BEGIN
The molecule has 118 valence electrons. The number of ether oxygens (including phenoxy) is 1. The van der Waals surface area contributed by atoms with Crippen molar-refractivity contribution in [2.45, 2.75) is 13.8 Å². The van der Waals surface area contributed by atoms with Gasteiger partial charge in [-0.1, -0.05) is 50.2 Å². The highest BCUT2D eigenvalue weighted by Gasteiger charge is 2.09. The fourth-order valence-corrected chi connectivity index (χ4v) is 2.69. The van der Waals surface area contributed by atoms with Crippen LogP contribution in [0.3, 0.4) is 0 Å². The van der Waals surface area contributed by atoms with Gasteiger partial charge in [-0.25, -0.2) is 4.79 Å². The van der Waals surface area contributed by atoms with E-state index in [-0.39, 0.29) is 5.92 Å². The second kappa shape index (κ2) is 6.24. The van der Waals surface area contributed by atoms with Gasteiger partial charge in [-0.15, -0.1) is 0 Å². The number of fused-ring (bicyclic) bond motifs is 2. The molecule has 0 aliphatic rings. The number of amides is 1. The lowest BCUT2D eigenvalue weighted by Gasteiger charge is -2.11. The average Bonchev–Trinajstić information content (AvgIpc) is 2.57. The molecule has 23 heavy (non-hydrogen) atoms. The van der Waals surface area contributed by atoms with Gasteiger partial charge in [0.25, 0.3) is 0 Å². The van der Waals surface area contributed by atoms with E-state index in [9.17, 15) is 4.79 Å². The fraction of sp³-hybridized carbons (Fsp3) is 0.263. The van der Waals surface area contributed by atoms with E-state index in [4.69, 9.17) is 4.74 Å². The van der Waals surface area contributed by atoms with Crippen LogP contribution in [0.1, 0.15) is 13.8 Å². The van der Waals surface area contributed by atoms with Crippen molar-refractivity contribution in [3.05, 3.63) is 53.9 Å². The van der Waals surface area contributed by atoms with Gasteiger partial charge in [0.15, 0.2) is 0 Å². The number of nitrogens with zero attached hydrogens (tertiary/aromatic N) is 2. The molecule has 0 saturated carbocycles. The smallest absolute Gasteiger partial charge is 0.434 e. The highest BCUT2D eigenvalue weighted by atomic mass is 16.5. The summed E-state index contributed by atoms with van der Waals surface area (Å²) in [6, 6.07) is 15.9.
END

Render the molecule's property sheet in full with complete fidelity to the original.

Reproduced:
The molecule has 118 valence electrons. The number of ether oxygens (including phenoxy) is 1. The van der Waals surface area contributed by atoms with Crippen molar-refractivity contribution in [2.45, 2.75) is 13.8 Å². The van der Waals surface area contributed by atoms with Gasteiger partial charge in [-0.1, -0.05) is 50.2 Å². The highest BCUT2D eigenvalue weighted by Gasteiger charge is 2.09. The fourth-order valence-corrected chi connectivity index (χ4v) is 2.69. The van der Waals surface area contributed by atoms with Crippen LogP contribution in [0.3, 0.4) is 0 Å². The van der Waals surface area contributed by atoms with Gasteiger partial charge in [-0.25, -0.2) is 4.79 Å². The van der Waals surface area contributed by atoms with E-state index in [-0.39, 0.29) is 5.92 Å². The second kappa shape index (κ2) is 6.24. The van der Waals surface area contributed by atoms with Gasteiger partial charge in [-0.15, -0.1) is 0 Å². The number of fused-ring (bicyclic) bond motifs is 2. The molecule has 0 aliphatic rings. The number of amides is 1. The lowest BCUT2D eigenvalue weighted by Gasteiger charge is -2.11. The average Bonchev–Trinajstić information content (AvgIpc) is 2.57. The molecule has 23 heavy (non-hydrogen) atoms. The van der Waals surface area contributed by atoms with Gasteiger partial charge in [0.25, 0.3) is 0 Å². The van der Waals surface area contributed by atoms with E-state index in [9.17, 15) is 4.79 Å². The fraction of sp³-hybridized carbons (Fsp3) is 0.263. The van der Waals surface area contributed by atoms with E-state index in [4.69, 9.17) is 4.74 Å². The van der Waals surface area contributed by atoms with Crippen LogP contribution in [0.1, 0.15) is 13.8 Å². The van der Waals surface area contributed by atoms with Crippen molar-refractivity contribution in [3.05, 3.63) is 53.9 Å². The van der Waals surface area contributed by atoms with Gasteiger partial charge in [0.15, 0.2) is 0 Å². The number of nitrogens with zero attached hydrogens (tertiary/aromatic N) is 2. The molecule has 0 saturated carbocycles. The smallest absolute Gasteiger partial charge is 0.434 e. The highest BCUT2D eigenvalue weighted by atomic mass is 16.5. The summed E-state index contributed by atoms with van der Waals surface area (Å²) in [6, 6.07) is 15.9.